One of the most dangerous types of vehicle damage during a collision involves the roof collapsing into the passenger compartment.
This type of devastating occurrence, which has the potential to result in catastrophic injuries or even fatalities, is called a roof crush accident.
A Georgia jury has awarded $1.7 billion in punitive damages from Ford Motor Company to a pair of siblings whose parents were killed in a rollover crash after a tire blew out in their Ford F-250 pickup truck and the roof of their vehicle caved in.
Punitive Damages Warranted
The jury ruled that the couple, Voncile and Melvin Hill, aged 62 and 74, would have survived that rollover crash had the roof of their Ford truck been appropriately designed. Instead, the roof caved in and crumpled on impact, causing their fatal injuries. Their children, both in their 50s, sued Ford and Pep Boys, the auto shop that fitted the vehicle’s tires four years before the crash.
Brian Chase, managing partner and senior trial lawyer at the Bisnar Chase personal injury law firm commended the plaintiffs’ attorney James Butler Jr. for securing this record verdict for the family. Chase said this case is an important example of how many vehicles, including the one involved in this deadly rollover crash, have weak roofs that offer little to no protection to vehicle occupants.
“The fact that the jury awarded nearly $2 billion in punitive damages against Ford shows how powerful the evidence must have been in this case,” he said. “Our auto defect law firm has seen similar evidence in roof crush cases we have taken. We hope high-profile roof crush cases warn consumers about this problem so similar tragedies can be averted.”
Why Do Roof Crush Accidents Happen?
There are many reasons why vehicle roofs cave in on impact. But, they primarily occur because an automaker uses substandard materials to build the vehicles, fails to reinforce the structures properly, employs poor design, and has quality control issues during the manufacturing process.
Some vehicles are also designed to be taller and have a high center of gravity. This means they lack stability and have a greater propensity to roll over. Automakers have a legal obligation to design and manufacture safe vehicles for consumers.
The roof is a crucial component of the vehicle’s structure. This is why the National Highway Traffic Safety Administration (NHTSA) in 2009 upgraded roof safety standards, saying that for vehicles weighing 6,000 pounds or less, the roof must be able to withstand three times the vehicle’s weight. Federal vehicle safety standards have been set to prevent roof crush accidents after a vehicle rollover.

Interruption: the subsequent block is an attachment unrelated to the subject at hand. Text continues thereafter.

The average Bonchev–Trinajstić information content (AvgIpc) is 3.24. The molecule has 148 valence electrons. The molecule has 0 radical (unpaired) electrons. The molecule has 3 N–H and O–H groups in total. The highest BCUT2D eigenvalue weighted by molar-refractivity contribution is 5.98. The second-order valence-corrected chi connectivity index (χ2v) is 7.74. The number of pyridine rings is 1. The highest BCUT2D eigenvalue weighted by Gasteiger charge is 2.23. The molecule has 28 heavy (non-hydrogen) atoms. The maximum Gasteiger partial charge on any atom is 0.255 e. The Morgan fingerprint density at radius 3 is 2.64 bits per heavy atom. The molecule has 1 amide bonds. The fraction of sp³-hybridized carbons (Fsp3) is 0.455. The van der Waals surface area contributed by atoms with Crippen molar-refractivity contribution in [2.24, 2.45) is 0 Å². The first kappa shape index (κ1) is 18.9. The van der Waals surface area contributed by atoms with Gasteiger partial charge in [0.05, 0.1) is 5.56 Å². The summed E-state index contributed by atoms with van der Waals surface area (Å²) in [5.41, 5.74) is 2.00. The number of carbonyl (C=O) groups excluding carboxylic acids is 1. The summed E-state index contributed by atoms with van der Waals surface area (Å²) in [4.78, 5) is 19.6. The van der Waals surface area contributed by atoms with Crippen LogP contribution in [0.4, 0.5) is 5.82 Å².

However, even with such standards and laws in place, vehicles on our roadways have weak roofs that can crumple on impact and immediately put lives in danger.
Suppose you have been injured in a roof crush accident or have lost a loved one in a horrific crash. In that case, you need an experienced auto defect lawyer with the skill, experience, knowledge, and resources to stand up to a large corporation and hold them accountable for failing to adhere to such safety standards.
Why Roof Crush Lawsuits Matter
If you have suffered injuries due to a roof crush accident, you may be able to file a product liability lawsuit against the manufacturer. This is different from filing a claim against a negligent driver, where you will receive compensation through his or her auto insurance company.
Auto defect cases may involve an array of defendants, from the automaker to a dealer, repair shop, distributor, parts manufacturer, or other parties. There are many reasons why it is important to hold automakers accountable for dangerous and defective vehicles. First and foremost, automakers owe a duty of care to consumers.
When we buy vehicles, we place our trust in automakers to sell us vehicles that are safe for consumers. So, it is only fair for them to be held accountable when they fail.
Justice and Accountability
An auto defect lawsuit also highlights dangerous vehicles, as this particular roof crush case did. Many dangerous defects, such as weak roofs, go unnoticed until a tragedy occurs.
Such legal action can also force automakers to make their vehicles safer. A roof crush lawsuit can also result in significantly more compensation. In cases where a jury sees egregious negligence, they may also choose to award punitive damages, as this Georgia jury did in the case against Ford.
As Chase puts it: “Automakers make billions of dollars in profits. When they shortchange consumers by not spending per vehicle to fix a serious safety defect that could change someone’s life forever, they put their bottom line and profits before people. This is unacceptable.”